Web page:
Introduction: 7 Segment Clock - Small Printers Edition
Update - 2021/07/15
Sketch v7 available. I also recommend having a look at the notes about electronics when building one of my things! http://media.nbcmontana.com/ClockSketch-V7-Part-...
Yet another 7 Segment Clock. xD
Although I have to say it doesn't look that crazy when watching my Instructables profile. It probably get's more irritating the moment you have a look at my thingiverse profile.
So why did I even bother to do another one? Actually the answer is pretty simple...
While playing around with another project I came up with another way to route the led strip inside the modules. To "test my theory" I just had to build one to make sure it works out as expected.
Another major aspect while designing this was people with very small printers. My other things usually are printable on replicator-style printers and i3-style printers with common bed sizes - this one here requires a maximum of 107mm x 89mm x 23mm, so it is printable on printers like the Wanhao i3 Mini (100x120).
Also this is the first of my 7 segment clocks using led strips with 30 leds/m. The other ones are using 60 leds/m, so this is a bit different.
Each segment is lit by 2 leds, so there's 28 leds inside the double digit-modules and another 4 inside the dots-module. Total 60 leds, no "wasted ones" in between (+32 leds if building the 6 digit version).
The finished clock is 234mm x 93mm x 38mm. (360mm wide for 6 digits version).
Step 1: Notes
This documentation will miss quite a few details, like schematics, power limits and so on. Basically it is exactly the same as my other clocks, like S7ripClock here on Instructables. Please have a look at that one for details, this is using the same electronics and the sketch is based on the same source. Requirements are the same with some differences:
Instead of 9x M3 6-10mm screws you'll need:
12x M3 (8-12mm, I've used 8mm) (20 pcs if building the 6 digit version)
2x M3 (12-16mm, I've used 14mm)
Instead of LED strips with 60 leds/m you'll need:
60x WS2812B leds, 30 leds/m (other things like non-coated etc. apply, read S7ripClock instructions!)
Everything else is identical. Arduino/ESP (experimental) support, schematics, buttons, usage instructions.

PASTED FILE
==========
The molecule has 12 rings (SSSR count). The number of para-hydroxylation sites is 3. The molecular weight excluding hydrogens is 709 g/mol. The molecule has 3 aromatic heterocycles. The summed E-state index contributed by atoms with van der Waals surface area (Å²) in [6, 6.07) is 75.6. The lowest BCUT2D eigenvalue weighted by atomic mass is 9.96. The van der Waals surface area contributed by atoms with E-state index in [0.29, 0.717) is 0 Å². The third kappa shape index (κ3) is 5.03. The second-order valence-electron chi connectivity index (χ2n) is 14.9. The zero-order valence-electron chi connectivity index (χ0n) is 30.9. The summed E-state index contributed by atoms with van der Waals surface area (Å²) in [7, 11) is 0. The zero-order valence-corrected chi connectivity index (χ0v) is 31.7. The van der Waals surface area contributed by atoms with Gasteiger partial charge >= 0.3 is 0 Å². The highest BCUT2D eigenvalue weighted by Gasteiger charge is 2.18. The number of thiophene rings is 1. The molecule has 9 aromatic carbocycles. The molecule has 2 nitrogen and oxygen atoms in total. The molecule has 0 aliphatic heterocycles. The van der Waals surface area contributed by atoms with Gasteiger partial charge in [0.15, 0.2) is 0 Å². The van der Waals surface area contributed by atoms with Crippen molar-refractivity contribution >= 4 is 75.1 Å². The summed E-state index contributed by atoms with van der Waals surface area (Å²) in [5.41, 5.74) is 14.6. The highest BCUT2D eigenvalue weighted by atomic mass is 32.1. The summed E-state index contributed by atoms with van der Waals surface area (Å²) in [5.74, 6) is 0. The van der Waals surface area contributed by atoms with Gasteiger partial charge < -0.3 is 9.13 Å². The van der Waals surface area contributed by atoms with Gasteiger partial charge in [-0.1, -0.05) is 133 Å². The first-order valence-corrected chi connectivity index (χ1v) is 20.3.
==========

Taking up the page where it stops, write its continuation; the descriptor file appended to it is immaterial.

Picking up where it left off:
Usage instructions/Features on YouTube
Update - 22.12.2020
In case you'd like to build this and do own a printer with a bigger build plate (object: 231.4mm x 85.2mm) have a look at Step 9 before starting to print parts...
Step 2: 3D Printed Parts / Software Sketch
To build the clock as shown you will need:
1x Elec_Case.STL (includes spacer-part, case lid and two "hold buttons in place"-things)
Additional parts If building the 6 digit version:
Wall widths are always multiples of 0.5mm, so I recommend printing this using an extrusion width/line width of 0.5mm. Using medium print speeds the total print times are roughly 9.5 hours for all the black parts, 3 hours for the diffusers.
No supports needed, no overhangs > 45° and no bridging or anything that might make this a difficult print. Just avoid "the elephant's foot" ;)
Previews shown are at 60mm/s infill, 36mm/s outer perimeters and 42mm/s for solid infill at 0.25mm layer height using 2 perimeters/outlines/shells.
I recommend using a layer height of 0.25mm on this. When the clock is finished you'll be looking at the first layer at the front, so printing this at 0.20mm or finer isn't really necessary.
Also I recommend using black and transparent PLA for this. PETG will be quite wobbly with thin walls like this.
The sketch is also attached to this step. If you want to you can connect the led strip to an Arduino at the end of Step 5 and test everything. The sketch will run when there's no RTC and/or buttons connected and it will output messages to the serial port. Also you can use the serial console to send keypresses (A, B, A+B -> num pad 7/8/9) to test everything.
Step 3: LED Strips, Part I
Here's some pictures to give you an idea of what's going on inside the modules. When building this it is important to watch the orientation of the parts. The double digits-module (Frame_LR) is the same, just rotated by 180° after printing. So you end up with one module showing "L" at the top, the other one "R".
The dots-module doesn't care if it's rotated, holes will always be at the top left/bottom right.